When most people would rather run away for their own safety, one man chose to stay back and help those who would be victims of a war they did not bring upon themselves.
A Nigerian lawyer, Zannah Mustapha, set up a school in Northeast Nigeria — right in the midst of the Boko Haram conflict, to educate children orphaned by the hideous insurgency.
The end of the 2011 general elections marked the rise of the deadly islamic fundamentalist sect. A West-African coalition offensive in 2015 drove the insurgents into Sambisa forest where war has raged between the Nigerian army and the rebels till today.
Seeing the severe harm this war has caused in the region, more-so to the children left to roam the streets without food or a roof over their heads, Mustapha kept the doors of Future Prowess Islamic Foundation School open.
His mission, which includes providing the kids with free education, food and healthcare, is to help them embrace peace and reject the hate that has long fueled some of their fathers’ actions.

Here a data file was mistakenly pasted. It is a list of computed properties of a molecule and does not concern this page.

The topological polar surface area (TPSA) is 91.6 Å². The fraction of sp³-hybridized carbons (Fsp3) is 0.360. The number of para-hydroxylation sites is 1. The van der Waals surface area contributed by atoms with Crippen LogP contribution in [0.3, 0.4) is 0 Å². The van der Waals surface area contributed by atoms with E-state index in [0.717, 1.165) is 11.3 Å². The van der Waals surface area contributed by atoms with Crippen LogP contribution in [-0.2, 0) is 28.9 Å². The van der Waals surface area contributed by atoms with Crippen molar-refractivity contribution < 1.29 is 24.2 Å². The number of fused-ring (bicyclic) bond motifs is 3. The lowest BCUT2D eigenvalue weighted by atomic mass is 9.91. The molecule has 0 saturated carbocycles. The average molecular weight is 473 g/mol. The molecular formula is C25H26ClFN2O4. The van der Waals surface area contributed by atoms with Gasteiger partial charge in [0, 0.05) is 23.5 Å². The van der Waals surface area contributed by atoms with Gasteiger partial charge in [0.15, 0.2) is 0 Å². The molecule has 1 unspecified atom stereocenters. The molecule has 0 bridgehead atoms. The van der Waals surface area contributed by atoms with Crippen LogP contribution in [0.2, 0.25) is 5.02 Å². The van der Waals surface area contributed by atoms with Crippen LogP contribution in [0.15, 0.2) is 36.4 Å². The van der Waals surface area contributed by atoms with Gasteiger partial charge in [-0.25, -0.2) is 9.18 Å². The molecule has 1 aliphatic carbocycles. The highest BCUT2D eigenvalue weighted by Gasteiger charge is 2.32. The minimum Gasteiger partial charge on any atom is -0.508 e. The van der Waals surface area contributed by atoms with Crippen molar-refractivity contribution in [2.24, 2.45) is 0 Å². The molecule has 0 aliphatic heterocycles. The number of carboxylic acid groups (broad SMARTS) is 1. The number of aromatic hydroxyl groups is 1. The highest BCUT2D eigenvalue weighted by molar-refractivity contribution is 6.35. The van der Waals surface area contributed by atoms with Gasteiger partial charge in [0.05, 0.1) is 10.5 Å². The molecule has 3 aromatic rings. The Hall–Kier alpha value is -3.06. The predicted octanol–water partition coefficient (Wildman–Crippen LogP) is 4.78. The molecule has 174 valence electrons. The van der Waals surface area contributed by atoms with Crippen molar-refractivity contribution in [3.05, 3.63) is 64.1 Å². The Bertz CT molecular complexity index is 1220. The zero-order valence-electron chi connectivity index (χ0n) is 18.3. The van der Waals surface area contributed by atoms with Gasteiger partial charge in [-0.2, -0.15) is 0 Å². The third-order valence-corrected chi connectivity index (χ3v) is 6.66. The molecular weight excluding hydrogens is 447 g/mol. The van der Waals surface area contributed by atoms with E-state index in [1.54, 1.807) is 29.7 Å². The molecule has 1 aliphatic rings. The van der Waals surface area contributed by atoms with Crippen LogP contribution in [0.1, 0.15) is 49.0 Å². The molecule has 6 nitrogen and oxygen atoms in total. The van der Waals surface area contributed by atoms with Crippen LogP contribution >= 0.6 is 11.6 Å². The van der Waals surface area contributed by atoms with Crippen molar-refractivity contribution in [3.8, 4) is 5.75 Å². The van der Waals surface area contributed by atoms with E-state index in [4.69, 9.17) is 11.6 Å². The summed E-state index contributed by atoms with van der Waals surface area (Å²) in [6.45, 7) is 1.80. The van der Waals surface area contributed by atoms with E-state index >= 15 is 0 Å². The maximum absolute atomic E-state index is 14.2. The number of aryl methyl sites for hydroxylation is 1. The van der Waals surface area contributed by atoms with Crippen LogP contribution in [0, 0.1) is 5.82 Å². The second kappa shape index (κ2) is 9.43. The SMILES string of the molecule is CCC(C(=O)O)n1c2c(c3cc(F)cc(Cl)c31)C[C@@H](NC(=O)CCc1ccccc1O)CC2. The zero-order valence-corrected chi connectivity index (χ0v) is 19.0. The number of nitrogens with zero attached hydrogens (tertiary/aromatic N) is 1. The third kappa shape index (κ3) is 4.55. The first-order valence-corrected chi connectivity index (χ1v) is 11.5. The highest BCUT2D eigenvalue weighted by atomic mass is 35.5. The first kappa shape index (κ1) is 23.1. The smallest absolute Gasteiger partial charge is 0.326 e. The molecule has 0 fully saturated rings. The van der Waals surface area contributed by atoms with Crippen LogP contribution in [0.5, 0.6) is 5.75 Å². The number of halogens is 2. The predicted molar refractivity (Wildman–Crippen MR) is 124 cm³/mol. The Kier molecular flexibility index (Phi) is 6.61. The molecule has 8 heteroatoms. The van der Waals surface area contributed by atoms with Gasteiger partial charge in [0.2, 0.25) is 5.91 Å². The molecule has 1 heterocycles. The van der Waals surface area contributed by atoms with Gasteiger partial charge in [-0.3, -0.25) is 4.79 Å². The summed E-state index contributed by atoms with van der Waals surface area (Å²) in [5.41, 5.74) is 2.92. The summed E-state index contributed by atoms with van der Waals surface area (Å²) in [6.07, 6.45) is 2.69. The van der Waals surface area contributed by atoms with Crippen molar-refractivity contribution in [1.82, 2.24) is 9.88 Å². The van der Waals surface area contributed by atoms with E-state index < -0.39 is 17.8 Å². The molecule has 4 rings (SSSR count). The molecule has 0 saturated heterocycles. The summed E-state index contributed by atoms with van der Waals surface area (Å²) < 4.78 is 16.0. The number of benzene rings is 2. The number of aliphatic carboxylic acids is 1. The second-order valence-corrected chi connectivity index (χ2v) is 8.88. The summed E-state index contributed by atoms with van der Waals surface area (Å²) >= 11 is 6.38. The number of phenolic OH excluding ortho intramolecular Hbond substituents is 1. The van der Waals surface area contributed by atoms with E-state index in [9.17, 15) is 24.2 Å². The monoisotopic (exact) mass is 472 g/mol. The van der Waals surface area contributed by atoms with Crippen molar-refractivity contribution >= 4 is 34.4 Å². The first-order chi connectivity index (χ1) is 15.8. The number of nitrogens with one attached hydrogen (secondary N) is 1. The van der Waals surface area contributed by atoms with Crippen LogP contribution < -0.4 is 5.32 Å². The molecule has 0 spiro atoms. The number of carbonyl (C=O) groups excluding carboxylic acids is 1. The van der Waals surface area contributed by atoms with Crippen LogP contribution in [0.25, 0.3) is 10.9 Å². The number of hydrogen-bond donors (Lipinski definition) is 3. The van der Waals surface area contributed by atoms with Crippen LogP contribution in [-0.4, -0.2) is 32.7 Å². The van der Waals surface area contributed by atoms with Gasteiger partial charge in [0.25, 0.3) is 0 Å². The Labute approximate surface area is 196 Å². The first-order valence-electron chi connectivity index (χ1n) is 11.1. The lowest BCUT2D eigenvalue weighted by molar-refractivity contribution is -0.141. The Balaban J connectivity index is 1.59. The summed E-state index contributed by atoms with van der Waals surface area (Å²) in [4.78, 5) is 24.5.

“At the Future Prowess School, it is a place where every child matters. All we know is that they are children and we have to find a future for them.”
— Mustapha (CNN)
For his genuine love for the people and his philanthropic efforts, Mustapha was awarded the United Nations High Commissioner for Refugees [UNHCR] Nansen Refugee Award, an annual award that honors exceptional service to the plight of displaced people.